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U.K. Auto-ID Center Focuses on Small, Midsize Firms

The facility re-creates a small town to demonstrate how RFID works in real life, and to instill visitors with new ideas about how to profit from the technology.
By Rhea Wessel
Apr 29, 2008The European Centre of Excellence for Automatic Identification and Data Capture (AIDC UK), located in Halifax, England, is completing the installation of a 1,000-square-meter (10,760-square-foot) automatic-ID demonstration center. In addition, the center is expanding its offering of training courses and consulting to companies.

Opened in November 2007, the facility offers the largest demonstration center for auto-ID technologies in Europe and has already hosted visitors from two dozen countries. These visitors came to learn about the possibilities of auto-ID technologies, including RFID, by attending lectures and touring the demonstration center, which consists of a model of a small town. "Visitors can walk down the street where you or I may live," explains Ian Smith, the CEO and cofounder of AIDC UK. "They'll see a hospital, a town hall, a library, a logistics center, an airport, a bank and a recreation area. They can see how the technologies are changing our lives."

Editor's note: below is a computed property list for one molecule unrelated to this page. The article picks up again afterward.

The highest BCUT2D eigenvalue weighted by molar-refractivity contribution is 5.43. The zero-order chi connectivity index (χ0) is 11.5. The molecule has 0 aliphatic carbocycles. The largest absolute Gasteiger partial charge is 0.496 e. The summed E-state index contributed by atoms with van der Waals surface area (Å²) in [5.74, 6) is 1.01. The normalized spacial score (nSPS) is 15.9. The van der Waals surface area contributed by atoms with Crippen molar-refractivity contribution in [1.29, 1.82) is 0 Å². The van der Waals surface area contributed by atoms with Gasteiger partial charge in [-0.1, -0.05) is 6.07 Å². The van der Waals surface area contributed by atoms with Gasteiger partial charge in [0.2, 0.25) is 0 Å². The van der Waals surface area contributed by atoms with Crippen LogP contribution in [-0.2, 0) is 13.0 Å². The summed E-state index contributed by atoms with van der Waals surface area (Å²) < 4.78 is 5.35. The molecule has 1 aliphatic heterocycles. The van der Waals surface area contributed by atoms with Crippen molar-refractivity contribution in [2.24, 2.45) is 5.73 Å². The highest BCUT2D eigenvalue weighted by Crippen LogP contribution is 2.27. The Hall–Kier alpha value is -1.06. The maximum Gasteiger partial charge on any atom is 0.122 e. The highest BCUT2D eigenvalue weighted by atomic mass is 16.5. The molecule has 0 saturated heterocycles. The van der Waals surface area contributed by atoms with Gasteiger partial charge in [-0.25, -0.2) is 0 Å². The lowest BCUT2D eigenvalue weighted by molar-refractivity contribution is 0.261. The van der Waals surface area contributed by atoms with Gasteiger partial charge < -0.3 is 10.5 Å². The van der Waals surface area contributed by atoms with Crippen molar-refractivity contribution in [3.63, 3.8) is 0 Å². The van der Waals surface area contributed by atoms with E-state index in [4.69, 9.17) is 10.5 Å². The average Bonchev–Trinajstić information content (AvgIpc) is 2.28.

Ian Smith
For instance, visitors can push a dolly containing a parcel bearing an RFID tag with a temperature sensor, then load that package onto a truck. A reader interrogates the tag and sends back location and temperature information that is visible on a screen. The exhibition demonstrates smart shelves that employ RFID to help store owners keep shelves stocked. What's more, visitors can pass a shopping trolley, or cart, through an RFID portal and instantly read a complete list of its contents on a screen, illustrating a wheel-through checkout process at a supermarket.

Most of the demonstrations tell a story, Smith says. "In the logistics area, you can see goods received, put away, picked, dispatched and delivered, and all the reverse processes for returned items." And in the travel section, visitors can experience, for instance, RFID-enabled passport control, baggage tracking and mobile phone ticketing. "By showing how the technology works in real life," he explains, "the center sparks the imagination of small businesses as to how best to use RFID in their own environment. Their knowledge of the possibilities is expanded."

While RFID plays a large role at the center, Smith says, the facility covers the entire gamut of auto-ID technologies, including bar coding. "If we had just focused on RFID, it would have been short-sighted," he states, adding, "While an important and rapidly developing technology, RFID may not be the AIDC answer in every case. We want to be sure potential users select the most appropriate technology for their application."

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